The opening lines to FAHRENHEIT 451 by Ray Bradbury are manic and magical. Montag, the protagonist is a fireman with a difference. He doesn't put out fires, he burns books; 451 Fahrenheit being the temperature at which book paper burns. And he not only burns books, he gets a kick out of it.
Bradbury employs similes and metaphors to give us insight into Montag's disturbed mind. Montag's delusions of grandeur make him appear as "...some amazing conductor playing all the symphonies...". The hose he wields becomes a "...great python spitting its venomous kerosene upon the world...". The burning debris flying around him becomes "...a swarm of fireflies..." through which he strides.
But Montag's beginning to question what he does and why he does it. He's someone who, in the fury of a hungry fire, notices how "...flapping pigeon-winged books died on the porch and lawn of the house.". Someone who's developing a conscience. Someone who needs to be careful.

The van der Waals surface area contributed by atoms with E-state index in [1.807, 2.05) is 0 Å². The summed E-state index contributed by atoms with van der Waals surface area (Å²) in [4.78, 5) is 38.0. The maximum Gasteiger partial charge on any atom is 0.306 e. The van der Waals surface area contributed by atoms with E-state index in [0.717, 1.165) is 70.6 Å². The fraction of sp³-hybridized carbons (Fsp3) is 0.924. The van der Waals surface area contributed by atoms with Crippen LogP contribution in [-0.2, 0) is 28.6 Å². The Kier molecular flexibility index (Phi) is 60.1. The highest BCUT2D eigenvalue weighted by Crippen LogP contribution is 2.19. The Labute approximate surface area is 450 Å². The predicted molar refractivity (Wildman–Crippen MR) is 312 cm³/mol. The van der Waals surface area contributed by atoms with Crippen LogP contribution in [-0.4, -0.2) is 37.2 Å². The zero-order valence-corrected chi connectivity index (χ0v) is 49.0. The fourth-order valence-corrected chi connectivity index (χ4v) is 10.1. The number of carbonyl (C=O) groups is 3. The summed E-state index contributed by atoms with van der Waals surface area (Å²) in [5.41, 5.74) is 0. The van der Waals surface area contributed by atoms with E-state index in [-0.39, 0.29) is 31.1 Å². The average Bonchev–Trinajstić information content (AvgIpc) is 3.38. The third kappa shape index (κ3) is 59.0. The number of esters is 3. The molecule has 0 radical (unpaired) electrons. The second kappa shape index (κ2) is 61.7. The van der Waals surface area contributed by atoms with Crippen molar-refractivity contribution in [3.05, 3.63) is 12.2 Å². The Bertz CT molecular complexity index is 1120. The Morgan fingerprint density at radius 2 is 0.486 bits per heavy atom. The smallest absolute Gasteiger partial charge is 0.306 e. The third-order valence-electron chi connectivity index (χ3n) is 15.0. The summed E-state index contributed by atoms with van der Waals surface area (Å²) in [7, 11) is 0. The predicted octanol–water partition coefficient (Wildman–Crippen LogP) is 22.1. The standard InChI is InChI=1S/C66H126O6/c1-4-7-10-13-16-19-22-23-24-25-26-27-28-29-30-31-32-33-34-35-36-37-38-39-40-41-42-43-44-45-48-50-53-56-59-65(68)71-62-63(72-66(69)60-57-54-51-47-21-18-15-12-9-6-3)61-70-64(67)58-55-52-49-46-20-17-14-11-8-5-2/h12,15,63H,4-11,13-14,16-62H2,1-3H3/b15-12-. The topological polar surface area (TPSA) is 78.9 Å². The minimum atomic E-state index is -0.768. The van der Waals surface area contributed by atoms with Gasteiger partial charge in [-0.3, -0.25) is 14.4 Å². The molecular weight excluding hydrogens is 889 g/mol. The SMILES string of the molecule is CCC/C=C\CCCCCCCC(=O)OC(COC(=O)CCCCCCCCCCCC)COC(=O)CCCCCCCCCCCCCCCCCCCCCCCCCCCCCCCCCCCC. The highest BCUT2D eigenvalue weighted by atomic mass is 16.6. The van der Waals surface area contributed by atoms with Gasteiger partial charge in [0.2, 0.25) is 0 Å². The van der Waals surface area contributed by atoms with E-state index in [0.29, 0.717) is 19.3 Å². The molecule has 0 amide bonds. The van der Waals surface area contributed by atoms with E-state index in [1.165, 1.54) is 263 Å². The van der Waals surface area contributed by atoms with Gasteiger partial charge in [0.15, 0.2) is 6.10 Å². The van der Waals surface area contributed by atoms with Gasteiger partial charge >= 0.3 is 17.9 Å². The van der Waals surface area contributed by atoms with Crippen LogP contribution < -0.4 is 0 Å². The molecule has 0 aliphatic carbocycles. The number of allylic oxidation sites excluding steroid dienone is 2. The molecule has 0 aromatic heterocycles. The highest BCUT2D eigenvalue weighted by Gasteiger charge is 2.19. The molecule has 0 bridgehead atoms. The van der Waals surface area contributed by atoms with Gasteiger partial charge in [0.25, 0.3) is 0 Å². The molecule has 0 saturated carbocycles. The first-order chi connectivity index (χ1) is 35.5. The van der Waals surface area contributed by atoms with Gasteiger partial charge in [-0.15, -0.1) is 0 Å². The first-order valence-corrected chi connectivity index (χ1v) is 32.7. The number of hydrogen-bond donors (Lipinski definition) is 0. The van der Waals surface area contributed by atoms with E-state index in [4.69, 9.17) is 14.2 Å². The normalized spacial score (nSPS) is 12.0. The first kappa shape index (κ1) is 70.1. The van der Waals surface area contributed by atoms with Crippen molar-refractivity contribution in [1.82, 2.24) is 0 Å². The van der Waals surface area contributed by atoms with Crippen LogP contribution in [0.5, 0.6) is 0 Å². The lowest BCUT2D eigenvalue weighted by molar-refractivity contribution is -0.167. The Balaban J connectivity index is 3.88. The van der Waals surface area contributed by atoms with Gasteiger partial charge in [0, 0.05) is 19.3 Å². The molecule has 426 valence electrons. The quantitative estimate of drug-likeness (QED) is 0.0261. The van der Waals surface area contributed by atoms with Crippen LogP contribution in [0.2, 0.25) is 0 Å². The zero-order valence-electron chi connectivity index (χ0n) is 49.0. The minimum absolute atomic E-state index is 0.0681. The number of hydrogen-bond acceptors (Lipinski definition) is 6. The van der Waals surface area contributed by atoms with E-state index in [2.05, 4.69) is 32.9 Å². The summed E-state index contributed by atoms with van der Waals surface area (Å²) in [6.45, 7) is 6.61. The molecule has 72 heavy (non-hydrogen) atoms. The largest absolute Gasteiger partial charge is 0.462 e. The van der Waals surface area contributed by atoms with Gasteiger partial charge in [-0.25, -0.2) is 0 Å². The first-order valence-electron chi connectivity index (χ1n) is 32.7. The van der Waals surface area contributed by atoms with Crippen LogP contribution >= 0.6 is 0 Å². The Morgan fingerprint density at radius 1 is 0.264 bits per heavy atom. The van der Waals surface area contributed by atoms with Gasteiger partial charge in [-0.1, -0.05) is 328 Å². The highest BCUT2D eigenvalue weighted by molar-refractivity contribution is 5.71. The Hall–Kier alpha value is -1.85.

"It was a pleasure to burn it. It was a special pleasure to see things eaten, to see things blackened and changed. With the brass nozzle in his fists, with this great python spitting its venomous kerosene upon the world, the blood pounded in his head, and his hands were the hands of some amazing conductor playing all the symphonies of blazing and burning to bring down the tatters and charcoal ruins of history. With his symbolic helmet numbered 451 on his stolid head, and his eyes all orange flame with the thought of what came next, he flicked the igniter and the house jumped up in a gorging fire that burned the evening sky red and yellow and black. He strode in a swarm of fireflies. He wanted above all, like the old joke, to shove a marshmallow on a stick in the furnace, while the flapping pigeon-winged books died on the porch and lawn of the house. While the books went up in sparkling whirls and blew away on a wind turned dark with burning. Montag grinned the fierce grin of all men singed and driven back by flame. He knew that when he returned to the firehouse, he might wink at himself, a minstrel man, burnt-corked, in the mirror. Later, going to sleep, he would feel the fiery smile still gripped by his face muscles, in the dark. It never went away, that. smile, it never ever went away, as long as he remembered."